Before you break out the jokes, it’s important to remember. Manti Te’o was once a very special football player.
Manti Te’o’s career will always be overshadowed by the bizarre episode of the hoax of Lennay Kekua. But that shouldn’t take away from the player that he is, or the role he can carve out with the New Orleans Saints.
But for those not familiar, I’ll just run over the story. It’s hard to avoid. Te’o famously had a cancer-ridden girlfriend in college, Lennay Kekua. She died in the weeks leading up to the Heisman award announcement and the BCS championship game. Te’o was publically heartbroken, and won the sympathy of the nation. But then Deadspin broke a story: there was no Lennay Kekua. She’d never existed. She was made up.
Everyone is familiar with the story. If you’re not, or if you want an in-depth account of the story’s ins and outs, check out Vanity Fair’s article on Kekua and Te’o. It doesn’t exactly clear Te’o’s name. But it gives some insight into the mind of the College Football star.
But it also brings up an important accomplishment that, in the wake of the Kekua story, has somehow been relegated to a side note. Manti Te’o finished second in votes for the 2012 Heisman, only the third defense-only player to ever finish in the top two. No defense-only player has ever won.
Te’o is a very accomplished ILB. He had an immensely successful career at Notre Dame and the Chargers, in turn, drafted him in the second round. In his four years in the league, Te’o started 34 games and totaled 233 tackles. He notched two interceptions and a forced fumble.
He’s not the player in the NFL that he was in college. But that’s okay.
In college, Te’o was a force. He could run and hit, was a vocal leader and a media darling. He’s always been touted for his character, and even after the drama that hasn’t changed. He’s a high football IQ type ILB who can serve as a true quarterback of the defense. And he’s strong, thick, aggressive and instinctive. He can navigate through traffic in the run game and does well to mirror backs.
But he’s not the most athletic LB, and that’s hurt him in the professional level.
It won’t encourage Saints fans to hear that Te’o is not the ideal cover LB. He’s stocky and doesn’t cover ground all too well. He fits the mold of former Saints linebackers that have had success in black and gold, including Jonathan Vilma and Curtis Lofton. But he’s not ideally suited for the ever-evolving NFL.
That’s okay, though. Te’o won’t start for the Saints.
A.J. Klein will hold on to the starting spot over Te’o. And there’s not much chance that Te’o slides over to WLB or SLB. He’s a MLB through and through.
Te’o will provide special team’s play, and will likely be the primary backup behind Klein as the MLB.
The Saints know very well what they’re getting in Te’o. Mike Nolan coached him in San Diego, and brought out the best in the former college star. That connection is likely what drew Te’o’s interest to New Orleans.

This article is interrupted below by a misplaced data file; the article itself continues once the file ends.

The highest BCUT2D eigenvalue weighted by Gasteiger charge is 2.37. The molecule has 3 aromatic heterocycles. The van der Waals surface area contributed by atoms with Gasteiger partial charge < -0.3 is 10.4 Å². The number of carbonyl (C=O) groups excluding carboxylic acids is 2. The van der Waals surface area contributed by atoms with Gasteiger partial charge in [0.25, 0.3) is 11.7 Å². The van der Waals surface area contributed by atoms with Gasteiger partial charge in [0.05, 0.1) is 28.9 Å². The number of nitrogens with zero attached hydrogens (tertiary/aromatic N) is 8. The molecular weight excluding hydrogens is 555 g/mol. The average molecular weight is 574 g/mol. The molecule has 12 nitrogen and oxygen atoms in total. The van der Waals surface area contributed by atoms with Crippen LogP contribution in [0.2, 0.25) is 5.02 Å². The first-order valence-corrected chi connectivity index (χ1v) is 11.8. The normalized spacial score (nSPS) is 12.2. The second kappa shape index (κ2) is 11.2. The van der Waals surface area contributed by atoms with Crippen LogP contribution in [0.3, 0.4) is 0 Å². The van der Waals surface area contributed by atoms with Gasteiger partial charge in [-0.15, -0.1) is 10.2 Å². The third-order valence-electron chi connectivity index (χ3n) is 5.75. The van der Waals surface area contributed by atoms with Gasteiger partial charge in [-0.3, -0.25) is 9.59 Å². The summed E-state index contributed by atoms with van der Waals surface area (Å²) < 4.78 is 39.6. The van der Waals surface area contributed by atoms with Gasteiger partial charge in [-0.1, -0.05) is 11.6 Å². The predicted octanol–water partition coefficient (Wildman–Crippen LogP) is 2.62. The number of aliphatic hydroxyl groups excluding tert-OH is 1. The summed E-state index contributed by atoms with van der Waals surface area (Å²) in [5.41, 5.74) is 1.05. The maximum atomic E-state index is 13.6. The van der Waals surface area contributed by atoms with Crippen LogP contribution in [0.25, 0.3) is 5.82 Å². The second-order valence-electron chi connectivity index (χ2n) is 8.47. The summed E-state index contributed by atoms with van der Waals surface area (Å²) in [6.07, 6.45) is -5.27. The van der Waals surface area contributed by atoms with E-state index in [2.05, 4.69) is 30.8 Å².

The signing signals a few things for the Saints.
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One, they’re not content with the status-quo at linebacker. That’s a positive sign after years of mediocre play all across the position.
Two, they’re serious about improving their special teams. This is the next in a series of moves designed to address and solidify the special team’s group. After losing a few games on special team’s blunders, the Saints are making sure they have players in place for 2017.
And three, Craig Robertson will figure to be the backup WLB behind the oft-injured Dannell Ellerbe. Robertson filled in for Ellerbe when he missed the first half of the season to injury, and filled in well. Then Robertson shifted over to MLB in the wake of James Laurinaitis’s release. Robertson played the year out as the starting MLB. And he was solid.
But the Saints envisaged Robertson as a core special team’s player. And he’s more suited for the WLB role that MLB. With A.J. Klein the prospective starter now, Te’o will likely be the MLB backup. Robertson will get to stick to special teams and fill in at the position he’s most effective at.
This move also doesn’t bode well for Michael Mauti, who’s career is up in the air after stomach surgery ended him 2017 season.
Hopefully, the Saints won’t see Te’o too much in their base defense.
But I only say that because he’s not the projected starter. If Te’o does need to see the field, he’s a better backup than the Saints have in Craig Robertson if only because he’s more suited for the MLB position. And Craig Robertson can fill in exclusively at WLB if—or when—Dannell Ellerbe gets injured.
It’s easy to make jokes at Te’o’s expense. But don’t forget that he’s a good player who will help this team on defense and on special teams. He’s a leader and a locker-room presence. Mike Nolan knows him well. He’s more than just a joke that he’s probably grown all-too-tired of hearing.
Okay, just one joke though.
But seriously, the Saints are doing all they can to address their ailing defense. That, if anything, is an encouraging sign for Saints fans.